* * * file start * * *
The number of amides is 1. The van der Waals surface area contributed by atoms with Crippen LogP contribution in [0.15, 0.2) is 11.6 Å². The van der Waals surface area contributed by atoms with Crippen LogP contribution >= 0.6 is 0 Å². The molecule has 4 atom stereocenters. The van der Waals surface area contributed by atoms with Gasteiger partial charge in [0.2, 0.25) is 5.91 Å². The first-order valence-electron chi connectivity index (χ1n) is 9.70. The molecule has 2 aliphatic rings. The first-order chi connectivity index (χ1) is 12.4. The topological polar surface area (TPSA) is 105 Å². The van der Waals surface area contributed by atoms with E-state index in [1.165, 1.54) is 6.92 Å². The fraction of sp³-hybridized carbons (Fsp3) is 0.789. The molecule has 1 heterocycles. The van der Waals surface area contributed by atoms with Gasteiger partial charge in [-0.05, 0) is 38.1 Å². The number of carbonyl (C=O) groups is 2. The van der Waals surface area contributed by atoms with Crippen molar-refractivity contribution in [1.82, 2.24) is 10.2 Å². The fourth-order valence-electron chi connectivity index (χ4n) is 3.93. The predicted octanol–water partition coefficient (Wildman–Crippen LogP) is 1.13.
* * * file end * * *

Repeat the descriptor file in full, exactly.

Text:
The number of amides is 1. The van der Waals surface area contributed by atoms with Crippen LogP contribution in [0.15, 0.2) is 11.6 Å². The van der Waals surface area contributed by atoms with Crippen LogP contribution >= 0.6 is 0 Å². The molecule has 4 atom stereocenters. The van der Waals surface area contributed by atoms with Gasteiger partial charge in [0.2, 0.25) is 5.91 Å². The first-order valence-electron chi connectivity index (χ1n) is 9.70. The molecule has 2 aliphatic rings. The first-order chi connectivity index (χ1) is 12.4. The topological polar surface area (TPSA) is 105 Å². The van der Waals surface area contributed by atoms with E-state index in [1.165, 1.54) is 6.92 Å². The fraction of sp³-hybridized carbons (Fsp3) is 0.789. The molecule has 1 heterocycles. The van der Waals surface area contributed by atoms with Gasteiger partial charge in [-0.05, 0) is 38.1 Å². The number of carbonyl (C=O) groups is 2. The van der Waals surface area contributed by atoms with Crippen molar-refractivity contribution in [1.82, 2.24) is 10.2 Å². The fourth-order valence-electron chi connectivity index (χ4n) is 3.93. The predicted octanol–water partition coefficient (Wildman–Crippen LogP) is 1.13.